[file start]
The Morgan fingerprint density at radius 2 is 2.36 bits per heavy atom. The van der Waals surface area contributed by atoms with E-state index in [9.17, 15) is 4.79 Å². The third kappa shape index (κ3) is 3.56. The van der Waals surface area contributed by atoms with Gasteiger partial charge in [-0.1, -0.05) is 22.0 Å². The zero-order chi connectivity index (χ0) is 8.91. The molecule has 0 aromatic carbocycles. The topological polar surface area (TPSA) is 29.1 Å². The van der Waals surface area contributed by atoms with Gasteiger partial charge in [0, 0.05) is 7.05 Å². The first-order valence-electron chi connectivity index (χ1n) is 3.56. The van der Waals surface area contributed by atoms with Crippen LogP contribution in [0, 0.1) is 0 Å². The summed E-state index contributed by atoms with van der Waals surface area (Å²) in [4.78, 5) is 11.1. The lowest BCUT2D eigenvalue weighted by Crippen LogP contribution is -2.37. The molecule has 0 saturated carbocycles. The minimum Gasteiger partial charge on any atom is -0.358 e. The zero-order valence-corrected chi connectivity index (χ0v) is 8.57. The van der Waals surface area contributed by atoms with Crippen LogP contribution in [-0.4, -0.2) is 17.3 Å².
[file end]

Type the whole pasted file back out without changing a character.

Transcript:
The Morgan fingerprint density at radius 2 is 2.36 bits per heavy atom. The van der Waals surface area contributed by atoms with E-state index in [9.17, 15) is 4.79 Å². The third kappa shape index (κ3) is 3.56. The van der Waals surface area contributed by atoms with Gasteiger partial charge in [-0.1, -0.05) is 22.0 Å². The zero-order chi connectivity index (χ0) is 8.91. The molecule has 0 aromatic carbocycles. The topological polar surface area (TPSA) is 29.1 Å². The van der Waals surface area contributed by atoms with Gasteiger partial charge in [0, 0.05) is 7.05 Å². The first-order valence-electron chi connectivity index (χ1n) is 3.56. The van der Waals surface area contributed by atoms with Crippen LogP contribution in [0, 0.1) is 0 Å². The summed E-state index contributed by atoms with van der Waals surface area (Å²) in [4.78, 5) is 11.1. The lowest BCUT2D eigenvalue weighted by Crippen LogP contribution is -2.37. The molecule has 0 saturated carbocycles. The minimum Gasteiger partial charge on any atom is -0.358 e. The zero-order valence-corrected chi connectivity index (χ0v) is 8.57. The van der Waals surface area contributed by atoms with Crippen LogP contribution in [-0.4, -0.2) is 17.3 Å².